Appendix IV - Power Generation #

The majority of central electrical power generation is done by thermal plant, where heat energy is converted to electric power. The heat energy is generally used to raise the temperature of a working fluid (typically steam), and consequently its pressure. This high-pressure working fluid is then passed through a turbine coupled to an electrical generator. The energy available to rotate the electrical generator is a function of the turbine input and output pressures of the working fluid. Since the pressure of a gas is proportional to its temperature, the turbine input and output gas temperatures regulate the amount of power that can be generated. The Carnot efficiency for power plant is described by:

\[\eta = 1 - \frac {q_C} {q_H} = 1 - \frac {T_C} {T_H}\]

Where \({\eta}\) is efficiency, \({T_C}\) is the temperature at which the fluid is condensed and \({T_H}\) is the temperature of the working fluid exiting the boiler. This relationship makes it clear that power plant efficiency can be increased by increasing the temperature of the boiler or lowering the temperature in the condenser. Lowering the condenser temperature makes it possible to use boilers that operate at lower temperatures.

The environment in which the power plant is situated typically determines the condenser temperature. This may be the ocean, a river or the ambient air, as moderated by evaporation of water in a cooling tower. One of the positive feedback effects of a warming environment is that thermal power plant becomes less efficient, typically when demand for more power in the form of air conditioning may increase. Since the environment has historically determined the condenser temperature, engineering solutions to increase power plant output has been limited to increasing plant size and increasing the boiler temperatures. This proposal offers a brand-new avenue – creating a stable, low temperature heat sink well below ambient temperature.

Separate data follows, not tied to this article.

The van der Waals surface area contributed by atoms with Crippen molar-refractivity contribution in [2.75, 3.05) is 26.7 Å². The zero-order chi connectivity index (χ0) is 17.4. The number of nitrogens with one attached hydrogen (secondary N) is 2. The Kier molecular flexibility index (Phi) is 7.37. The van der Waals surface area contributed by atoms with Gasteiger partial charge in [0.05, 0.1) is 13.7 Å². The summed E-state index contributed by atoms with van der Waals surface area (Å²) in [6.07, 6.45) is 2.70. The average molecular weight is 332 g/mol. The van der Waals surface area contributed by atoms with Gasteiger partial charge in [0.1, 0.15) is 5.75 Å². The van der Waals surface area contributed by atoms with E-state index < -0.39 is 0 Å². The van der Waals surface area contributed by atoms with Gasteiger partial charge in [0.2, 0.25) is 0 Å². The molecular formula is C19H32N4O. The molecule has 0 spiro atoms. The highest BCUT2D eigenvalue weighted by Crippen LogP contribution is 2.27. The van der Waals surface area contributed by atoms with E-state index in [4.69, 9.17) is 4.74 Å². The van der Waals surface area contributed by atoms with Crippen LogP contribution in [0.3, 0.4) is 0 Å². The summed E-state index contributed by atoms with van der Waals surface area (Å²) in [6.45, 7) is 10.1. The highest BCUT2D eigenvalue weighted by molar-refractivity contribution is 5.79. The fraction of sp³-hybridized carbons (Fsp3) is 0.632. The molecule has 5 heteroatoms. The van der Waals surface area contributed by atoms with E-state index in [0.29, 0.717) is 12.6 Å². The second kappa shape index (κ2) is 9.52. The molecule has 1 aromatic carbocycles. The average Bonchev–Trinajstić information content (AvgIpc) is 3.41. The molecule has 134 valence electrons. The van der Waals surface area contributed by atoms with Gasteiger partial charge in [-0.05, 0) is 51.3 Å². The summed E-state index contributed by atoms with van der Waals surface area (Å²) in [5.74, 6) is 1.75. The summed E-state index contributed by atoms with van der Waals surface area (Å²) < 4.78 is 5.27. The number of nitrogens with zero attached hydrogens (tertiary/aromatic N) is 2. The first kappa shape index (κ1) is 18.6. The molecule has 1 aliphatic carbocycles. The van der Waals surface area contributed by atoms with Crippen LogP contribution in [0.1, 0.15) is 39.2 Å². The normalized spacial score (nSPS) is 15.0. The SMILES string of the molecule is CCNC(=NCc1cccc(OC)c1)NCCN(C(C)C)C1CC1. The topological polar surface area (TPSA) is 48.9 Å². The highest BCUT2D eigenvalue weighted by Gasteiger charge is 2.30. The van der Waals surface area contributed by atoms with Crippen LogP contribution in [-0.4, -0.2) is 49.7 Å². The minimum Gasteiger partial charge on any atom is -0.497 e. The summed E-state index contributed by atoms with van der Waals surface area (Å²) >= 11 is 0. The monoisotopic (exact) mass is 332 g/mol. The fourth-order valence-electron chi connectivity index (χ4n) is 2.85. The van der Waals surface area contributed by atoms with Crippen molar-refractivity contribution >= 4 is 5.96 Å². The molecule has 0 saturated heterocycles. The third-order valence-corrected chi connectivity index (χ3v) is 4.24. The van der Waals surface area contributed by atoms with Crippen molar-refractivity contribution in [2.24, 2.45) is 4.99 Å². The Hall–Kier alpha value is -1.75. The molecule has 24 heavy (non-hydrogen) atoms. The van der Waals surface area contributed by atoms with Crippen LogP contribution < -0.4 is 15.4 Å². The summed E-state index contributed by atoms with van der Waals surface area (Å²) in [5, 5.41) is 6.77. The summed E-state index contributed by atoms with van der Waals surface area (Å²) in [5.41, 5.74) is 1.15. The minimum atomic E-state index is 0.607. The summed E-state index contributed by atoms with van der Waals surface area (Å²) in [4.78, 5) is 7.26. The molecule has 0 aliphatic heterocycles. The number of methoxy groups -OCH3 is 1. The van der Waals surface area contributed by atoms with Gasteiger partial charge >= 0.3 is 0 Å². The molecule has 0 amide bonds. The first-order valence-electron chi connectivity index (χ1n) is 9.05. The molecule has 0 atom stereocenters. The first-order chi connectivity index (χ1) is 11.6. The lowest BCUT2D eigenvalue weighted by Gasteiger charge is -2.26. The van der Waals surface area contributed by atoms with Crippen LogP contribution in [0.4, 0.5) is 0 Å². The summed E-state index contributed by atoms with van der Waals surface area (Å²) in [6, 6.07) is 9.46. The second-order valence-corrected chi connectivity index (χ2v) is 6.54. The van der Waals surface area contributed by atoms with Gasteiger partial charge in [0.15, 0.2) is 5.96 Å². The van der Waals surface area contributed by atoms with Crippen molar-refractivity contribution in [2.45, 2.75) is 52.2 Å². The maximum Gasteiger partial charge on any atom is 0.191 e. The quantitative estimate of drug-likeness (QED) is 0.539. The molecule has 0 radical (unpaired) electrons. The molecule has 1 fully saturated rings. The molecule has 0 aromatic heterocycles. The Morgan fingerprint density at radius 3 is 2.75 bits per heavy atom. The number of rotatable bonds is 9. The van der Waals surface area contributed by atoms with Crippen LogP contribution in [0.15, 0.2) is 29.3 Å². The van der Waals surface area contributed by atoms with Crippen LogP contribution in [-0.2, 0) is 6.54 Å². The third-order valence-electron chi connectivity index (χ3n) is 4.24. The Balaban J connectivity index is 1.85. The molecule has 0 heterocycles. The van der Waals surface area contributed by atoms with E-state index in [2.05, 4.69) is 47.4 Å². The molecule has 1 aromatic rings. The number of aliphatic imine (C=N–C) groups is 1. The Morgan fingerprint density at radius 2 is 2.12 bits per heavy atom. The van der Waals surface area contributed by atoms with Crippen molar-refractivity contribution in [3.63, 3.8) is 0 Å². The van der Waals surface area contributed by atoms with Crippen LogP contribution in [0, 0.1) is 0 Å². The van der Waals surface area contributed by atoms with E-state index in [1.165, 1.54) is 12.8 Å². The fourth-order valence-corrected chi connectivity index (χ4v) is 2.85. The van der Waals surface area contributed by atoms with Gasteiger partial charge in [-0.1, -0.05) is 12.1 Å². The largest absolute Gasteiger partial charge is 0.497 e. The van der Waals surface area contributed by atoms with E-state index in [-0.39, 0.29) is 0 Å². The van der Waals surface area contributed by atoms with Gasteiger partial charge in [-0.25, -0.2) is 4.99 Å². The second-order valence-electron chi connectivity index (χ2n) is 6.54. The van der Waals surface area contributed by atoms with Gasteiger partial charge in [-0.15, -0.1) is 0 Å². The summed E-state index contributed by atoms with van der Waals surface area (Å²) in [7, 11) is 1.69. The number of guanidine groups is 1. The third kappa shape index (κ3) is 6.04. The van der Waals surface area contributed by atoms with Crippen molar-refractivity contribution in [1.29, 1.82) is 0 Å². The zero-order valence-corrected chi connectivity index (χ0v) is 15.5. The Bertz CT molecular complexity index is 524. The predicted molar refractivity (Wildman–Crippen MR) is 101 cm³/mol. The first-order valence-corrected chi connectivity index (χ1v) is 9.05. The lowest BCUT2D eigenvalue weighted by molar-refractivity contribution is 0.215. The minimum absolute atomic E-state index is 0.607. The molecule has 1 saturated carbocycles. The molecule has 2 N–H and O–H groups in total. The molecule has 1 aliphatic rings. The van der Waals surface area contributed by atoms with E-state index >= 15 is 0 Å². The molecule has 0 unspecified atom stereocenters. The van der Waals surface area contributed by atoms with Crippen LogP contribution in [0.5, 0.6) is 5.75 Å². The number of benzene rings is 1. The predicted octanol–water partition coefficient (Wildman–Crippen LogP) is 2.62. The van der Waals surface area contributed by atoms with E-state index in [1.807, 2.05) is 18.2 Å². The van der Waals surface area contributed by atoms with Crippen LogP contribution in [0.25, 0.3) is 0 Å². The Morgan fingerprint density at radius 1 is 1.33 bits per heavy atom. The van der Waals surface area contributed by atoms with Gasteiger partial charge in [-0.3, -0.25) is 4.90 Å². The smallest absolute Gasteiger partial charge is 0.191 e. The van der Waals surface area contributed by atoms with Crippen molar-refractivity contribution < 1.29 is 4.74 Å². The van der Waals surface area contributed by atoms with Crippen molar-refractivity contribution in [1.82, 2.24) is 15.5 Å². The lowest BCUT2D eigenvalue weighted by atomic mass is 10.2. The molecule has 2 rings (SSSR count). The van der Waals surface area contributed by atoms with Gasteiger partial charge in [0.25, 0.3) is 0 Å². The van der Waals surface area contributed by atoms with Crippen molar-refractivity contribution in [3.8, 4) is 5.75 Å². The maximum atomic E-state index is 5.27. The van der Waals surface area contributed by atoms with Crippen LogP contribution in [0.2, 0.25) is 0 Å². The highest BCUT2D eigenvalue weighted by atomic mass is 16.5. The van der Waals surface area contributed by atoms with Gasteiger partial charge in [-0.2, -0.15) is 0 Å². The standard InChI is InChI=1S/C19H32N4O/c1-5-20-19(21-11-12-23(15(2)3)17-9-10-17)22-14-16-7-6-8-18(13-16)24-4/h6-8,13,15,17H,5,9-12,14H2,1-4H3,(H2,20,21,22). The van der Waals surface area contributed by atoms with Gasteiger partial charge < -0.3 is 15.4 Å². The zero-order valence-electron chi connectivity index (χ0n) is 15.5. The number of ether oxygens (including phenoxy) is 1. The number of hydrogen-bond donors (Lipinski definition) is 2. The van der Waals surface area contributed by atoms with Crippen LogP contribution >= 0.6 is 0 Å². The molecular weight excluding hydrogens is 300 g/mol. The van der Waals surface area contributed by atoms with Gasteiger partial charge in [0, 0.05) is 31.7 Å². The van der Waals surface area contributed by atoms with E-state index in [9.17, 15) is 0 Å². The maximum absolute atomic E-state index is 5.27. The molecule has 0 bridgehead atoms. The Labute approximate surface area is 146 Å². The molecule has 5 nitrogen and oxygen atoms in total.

The technology outlined here can be coupled to any thermal power plant with a view to increasing its efficiency and thus increasing its rated output. Another option similar to Ocean Thermal Energy Conversion (OTEC \({[^8]}\) ) is briefly described below.

OTEC utilizes the temperature difference between cold deep ocean temperature and the relatively warmer surface ocean temperature to boil and condense ammonia to run a turbine. This process requires input power to pump water onto land from both pools. The temperature difference is extremely small, giving very low plant efficiency, especially considering the large volume of water that has to be pumped from the ocean depth to drive the process.

It is proposed to consider low temperature (around 50°C) geo-thermal heat as a renewable heat source to drive the boiler, and utilizing the final output temperature of the CHE to condense the working fluid. The fluid proposed is ethanol since it has a lower heat of vaporization than both water and ammonia. This property can be utilized to boil ethanol at the surface and condense it at altitude. The condensate (liquid ethanol) can then be used to drive a turbine, with the liquid discharge being returned to the boiler to close the loop. This is depicted in Fig.5.